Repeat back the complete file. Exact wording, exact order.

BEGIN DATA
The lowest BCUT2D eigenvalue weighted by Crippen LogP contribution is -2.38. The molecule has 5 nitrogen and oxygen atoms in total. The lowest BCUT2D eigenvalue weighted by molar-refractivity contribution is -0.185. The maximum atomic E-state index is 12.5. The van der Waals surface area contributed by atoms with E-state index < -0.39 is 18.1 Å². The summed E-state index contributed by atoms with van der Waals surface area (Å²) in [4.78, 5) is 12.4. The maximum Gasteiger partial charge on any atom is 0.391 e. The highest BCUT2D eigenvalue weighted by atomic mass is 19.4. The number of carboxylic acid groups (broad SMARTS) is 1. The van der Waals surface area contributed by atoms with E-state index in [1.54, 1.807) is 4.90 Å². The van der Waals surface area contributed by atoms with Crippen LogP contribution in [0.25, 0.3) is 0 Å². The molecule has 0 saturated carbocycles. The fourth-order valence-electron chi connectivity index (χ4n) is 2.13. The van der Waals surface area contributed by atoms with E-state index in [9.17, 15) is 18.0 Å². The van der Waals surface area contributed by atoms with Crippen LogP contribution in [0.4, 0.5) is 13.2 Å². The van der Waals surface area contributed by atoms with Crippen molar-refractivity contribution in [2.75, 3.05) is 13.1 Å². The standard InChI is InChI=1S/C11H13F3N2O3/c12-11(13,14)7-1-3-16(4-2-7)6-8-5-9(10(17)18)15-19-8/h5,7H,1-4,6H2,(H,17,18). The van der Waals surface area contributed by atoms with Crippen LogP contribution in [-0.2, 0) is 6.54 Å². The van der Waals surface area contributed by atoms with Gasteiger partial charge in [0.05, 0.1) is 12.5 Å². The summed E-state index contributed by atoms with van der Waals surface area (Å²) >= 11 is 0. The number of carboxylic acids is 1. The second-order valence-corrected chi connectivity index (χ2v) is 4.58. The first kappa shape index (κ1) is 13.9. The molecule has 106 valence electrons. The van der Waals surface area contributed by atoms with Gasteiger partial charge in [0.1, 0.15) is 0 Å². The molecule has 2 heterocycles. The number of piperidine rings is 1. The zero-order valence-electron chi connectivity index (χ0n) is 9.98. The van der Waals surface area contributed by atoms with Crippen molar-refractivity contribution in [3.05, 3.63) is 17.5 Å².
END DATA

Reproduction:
The lowest BCUT2D eigenvalue weighted by Crippen LogP contribution is -2.38. The molecule has 5 nitrogen and oxygen atoms in total. The lowest BCUT2D eigenvalue weighted by molar-refractivity contribution is -0.185. The maximum atomic E-state index is 12.5. The van der Waals surface area contributed by atoms with E-state index < -0.39 is 18.1 Å². The summed E-state index contributed by atoms with van der Waals surface area (Å²) in [4.78, 5) is 12.4. The maximum Gasteiger partial charge on any atom is 0.391 e. The highest BCUT2D eigenvalue weighted by atomic mass is 19.4. The number of carboxylic acid groups (broad SMARTS) is 1. The van der Waals surface area contributed by atoms with E-state index in [1.54, 1.807) is 4.90 Å². The van der Waals surface area contributed by atoms with Crippen LogP contribution in [0.25, 0.3) is 0 Å². The molecule has 0 saturated carbocycles. The fourth-order valence-electron chi connectivity index (χ4n) is 2.13. The van der Waals surface area contributed by atoms with E-state index in [9.17, 15) is 18.0 Å². The van der Waals surface area contributed by atoms with Crippen LogP contribution in [0.4, 0.5) is 13.2 Å². The van der Waals surface area contributed by atoms with Crippen molar-refractivity contribution in [2.75, 3.05) is 13.1 Å². The standard InChI is InChI=1S/C11H13F3N2O3/c12-11(13,14)7-1-3-16(4-2-7)6-8-5-9(10(17)18)15-19-8/h5,7H,1-4,6H2,(H,17,18). The van der Waals surface area contributed by atoms with Crippen LogP contribution in [-0.2, 0) is 6.54 Å². The van der Waals surface area contributed by atoms with Gasteiger partial charge in [0.05, 0.1) is 12.5 Å². The summed E-state index contributed by atoms with van der Waals surface area (Å²) >= 11 is 0. The number of carboxylic acids is 1. The second-order valence-corrected chi connectivity index (χ2v) is 4.58. The first kappa shape index (κ1) is 13.9. The molecule has 106 valence electrons. The van der Waals surface area contributed by atoms with Gasteiger partial charge in [0.1, 0.15) is 0 Å². The molecule has 2 heterocycles. The number of piperidine rings is 1. The zero-order valence-electron chi connectivity index (χ0n) is 9.98. The van der Waals surface area contributed by atoms with Crippen molar-refractivity contribution in [3.05, 3.63) is 17.5 Å².